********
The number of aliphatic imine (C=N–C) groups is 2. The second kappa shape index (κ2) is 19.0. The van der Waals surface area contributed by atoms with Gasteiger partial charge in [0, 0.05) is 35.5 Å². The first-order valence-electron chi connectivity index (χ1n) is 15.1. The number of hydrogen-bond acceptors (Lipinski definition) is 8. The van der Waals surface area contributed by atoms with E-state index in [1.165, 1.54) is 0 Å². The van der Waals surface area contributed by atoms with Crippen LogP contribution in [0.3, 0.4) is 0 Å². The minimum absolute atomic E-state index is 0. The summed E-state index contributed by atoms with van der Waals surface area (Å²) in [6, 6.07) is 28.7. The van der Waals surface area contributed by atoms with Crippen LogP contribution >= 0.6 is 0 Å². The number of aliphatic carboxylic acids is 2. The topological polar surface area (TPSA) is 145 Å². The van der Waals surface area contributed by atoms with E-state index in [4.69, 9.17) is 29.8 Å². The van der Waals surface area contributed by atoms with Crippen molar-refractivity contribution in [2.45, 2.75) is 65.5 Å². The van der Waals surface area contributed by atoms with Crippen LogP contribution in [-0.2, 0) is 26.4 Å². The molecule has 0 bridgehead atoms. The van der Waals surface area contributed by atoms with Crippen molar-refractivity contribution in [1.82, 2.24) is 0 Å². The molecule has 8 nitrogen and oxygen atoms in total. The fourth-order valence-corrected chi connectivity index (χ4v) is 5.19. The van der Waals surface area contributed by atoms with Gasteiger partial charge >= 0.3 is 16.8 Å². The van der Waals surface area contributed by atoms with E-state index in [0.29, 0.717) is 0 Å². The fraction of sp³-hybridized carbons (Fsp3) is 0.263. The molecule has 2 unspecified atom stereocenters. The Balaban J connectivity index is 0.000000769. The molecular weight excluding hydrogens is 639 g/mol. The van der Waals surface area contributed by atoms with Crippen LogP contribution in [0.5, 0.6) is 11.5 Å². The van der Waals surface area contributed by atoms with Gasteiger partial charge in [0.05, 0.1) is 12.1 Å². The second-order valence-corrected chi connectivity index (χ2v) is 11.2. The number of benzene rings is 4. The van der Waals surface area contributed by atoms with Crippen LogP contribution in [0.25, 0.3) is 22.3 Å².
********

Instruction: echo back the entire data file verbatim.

The number of aliphatic imine (C=N–C) groups is 2. The second kappa shape index (κ2) is 19.0. The van der Waals surface area contributed by atoms with Gasteiger partial charge in [0, 0.05) is 35.5 Å². The first-order valence-electron chi connectivity index (χ1n) is 15.1. The number of hydrogen-bond acceptors (Lipinski definition) is 8. The van der Waals surface area contributed by atoms with E-state index in [1.165, 1.54) is 0 Å². The van der Waals surface area contributed by atoms with Crippen LogP contribution in [0.3, 0.4) is 0 Å². The minimum absolute atomic E-state index is 0. The summed E-state index contributed by atoms with van der Waals surface area (Å²) in [6, 6.07) is 28.7. The van der Waals surface area contributed by atoms with Crippen LogP contribution >= 0.6 is 0 Å². The number of aliphatic carboxylic acids is 2. The topological polar surface area (TPSA) is 145 Å². The van der Waals surface area contributed by atoms with E-state index in [4.69, 9.17) is 29.8 Å². The van der Waals surface area contributed by atoms with Crippen molar-refractivity contribution in [2.45, 2.75) is 65.5 Å². The van der Waals surface area contributed by atoms with Crippen LogP contribution in [-0.2, 0) is 26.4 Å². The molecule has 0 bridgehead atoms. The van der Waals surface area contributed by atoms with Crippen molar-refractivity contribution in [1.82, 2.24) is 0 Å². The molecule has 8 nitrogen and oxygen atoms in total. The fourth-order valence-corrected chi connectivity index (χ4v) is 5.19. The van der Waals surface area contributed by atoms with Gasteiger partial charge >= 0.3 is 16.8 Å². The van der Waals surface area contributed by atoms with E-state index in [0.29, 0.717) is 0 Å². The fraction of sp³-hybridized carbons (Fsp3) is 0.263. The molecule has 2 unspecified atom stereocenters. The Balaban J connectivity index is 0.000000769. The molecular weight excluding hydrogens is 639 g/mol. The van der Waals surface area contributed by atoms with Crippen LogP contribution in [0.5, 0.6) is 11.5 Å². The van der Waals surface area contributed by atoms with Gasteiger partial charge in [0.05, 0.1) is 12.1 Å². The second-order valence-corrected chi connectivity index (χ2v) is 11.2. The number of benzene rings is 4. The van der Waals surface area contributed by atoms with Crippen LogP contribution in [0.25, 0.3) is 22.3 Å².